First national study found key differences in the rates at which rural and urban Americans wear face coverings in public and work from home
Timothy Callaghan, PhD, and Alva Ferdinand, DrPH, JD, from the Southwest Rural Health Research Center at Texas A&M University School of Public Health, joined colleagues in the first national study of how often people in urban and rural areas in the United States follow COVID-19 guidelines. These include public health best practices like wearing masks in public, sanitizing homes and work areas, maintaining physical distancing, working from home and avoiding dining in restaurants or bars.
The research team used a survey of 5,009 U.S. adults that closely matched the makeup of the country’s population as a whole. The survey asked how often participants followed COVID-19 prevention recommendations and collected data on political ideology, perceived risk of getting COVID-19, whether participants had been tested for the disease, and how trusting of medical experts subjects were. They also collected data on demographic factors like age, gender, race, education, income and religiosity and used respondent ZIP code to determine whether they lived in a rural or urban area.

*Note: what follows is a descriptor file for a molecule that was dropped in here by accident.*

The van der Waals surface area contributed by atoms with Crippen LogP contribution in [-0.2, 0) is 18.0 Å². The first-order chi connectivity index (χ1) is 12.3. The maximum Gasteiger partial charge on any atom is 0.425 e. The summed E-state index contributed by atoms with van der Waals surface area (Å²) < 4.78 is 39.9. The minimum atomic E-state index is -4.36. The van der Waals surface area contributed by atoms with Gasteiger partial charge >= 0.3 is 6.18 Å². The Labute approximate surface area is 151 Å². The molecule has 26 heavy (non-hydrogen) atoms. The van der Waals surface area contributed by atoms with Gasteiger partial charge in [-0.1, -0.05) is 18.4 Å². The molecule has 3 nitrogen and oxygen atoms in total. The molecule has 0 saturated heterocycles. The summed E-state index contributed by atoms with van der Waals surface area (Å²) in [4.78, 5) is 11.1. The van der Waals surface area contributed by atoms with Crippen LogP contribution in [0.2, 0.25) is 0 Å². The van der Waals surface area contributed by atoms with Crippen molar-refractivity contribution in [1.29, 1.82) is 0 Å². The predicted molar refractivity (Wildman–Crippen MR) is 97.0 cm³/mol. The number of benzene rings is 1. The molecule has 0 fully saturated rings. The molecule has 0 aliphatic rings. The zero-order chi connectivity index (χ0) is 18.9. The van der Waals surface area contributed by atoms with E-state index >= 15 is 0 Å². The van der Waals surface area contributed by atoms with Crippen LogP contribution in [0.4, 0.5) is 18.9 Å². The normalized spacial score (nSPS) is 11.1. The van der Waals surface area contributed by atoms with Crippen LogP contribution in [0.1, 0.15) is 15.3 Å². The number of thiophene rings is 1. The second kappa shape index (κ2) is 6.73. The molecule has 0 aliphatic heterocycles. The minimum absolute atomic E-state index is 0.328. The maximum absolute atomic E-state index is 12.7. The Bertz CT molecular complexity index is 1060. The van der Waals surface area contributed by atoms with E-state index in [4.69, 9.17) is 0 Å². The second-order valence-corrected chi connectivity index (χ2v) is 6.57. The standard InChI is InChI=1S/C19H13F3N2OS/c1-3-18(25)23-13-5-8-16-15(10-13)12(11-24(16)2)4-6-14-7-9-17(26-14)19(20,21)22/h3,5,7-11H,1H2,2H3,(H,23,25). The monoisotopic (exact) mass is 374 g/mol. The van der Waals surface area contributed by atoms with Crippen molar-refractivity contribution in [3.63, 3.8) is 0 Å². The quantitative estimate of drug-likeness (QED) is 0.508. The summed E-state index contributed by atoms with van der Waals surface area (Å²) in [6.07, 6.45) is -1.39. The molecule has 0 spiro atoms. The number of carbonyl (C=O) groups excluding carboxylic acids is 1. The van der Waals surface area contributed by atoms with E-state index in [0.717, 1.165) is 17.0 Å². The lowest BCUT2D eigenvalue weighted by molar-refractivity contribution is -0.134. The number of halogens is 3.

The research team found rural Americans were less likely than their urban counterparts to report following most of the recommended prevention behaviors. The two most notable differences were in wearing face coverings in public and in working from home. They also found smaller but significant differences in avoiding restaurants, changing travel plans and disinfecting homes and work areas, with rural residents again being less likely to follow recommendations. Other measures like social distancing, hand washing and canceling social engagements showed no significant differences between rural and urban-dwelling Americans.
When including political ideology and social factors in their analysis, the researchers found that some factors were associated with the likelihood of following recommendations. Older respondents and people who were more concerned about COVID-19 were more likely to follow at least some of the recommendations, as were those with greater educational attainment and higher income. People with a more conservative political ideology were less likely to follow prevention guidelines and women were more likely to follow them than men. However, living in a rural area remained a strong influence on following public health recommendations.
Given the limited access to high quality medical care in rural areas, these behaviors could lead to negative, yet avoidable, health outcomes in rural America. Finding ways to improve the adoption of COVID-19 prevention behaviors in rural areas is therefore critical, “something that targeted messaging might help to achieve,” Callaghan said. “Public health efforts that consider factors like trust of medical experts and political ideology when reaching out to different groups could be key.”
Dee Dee Grays
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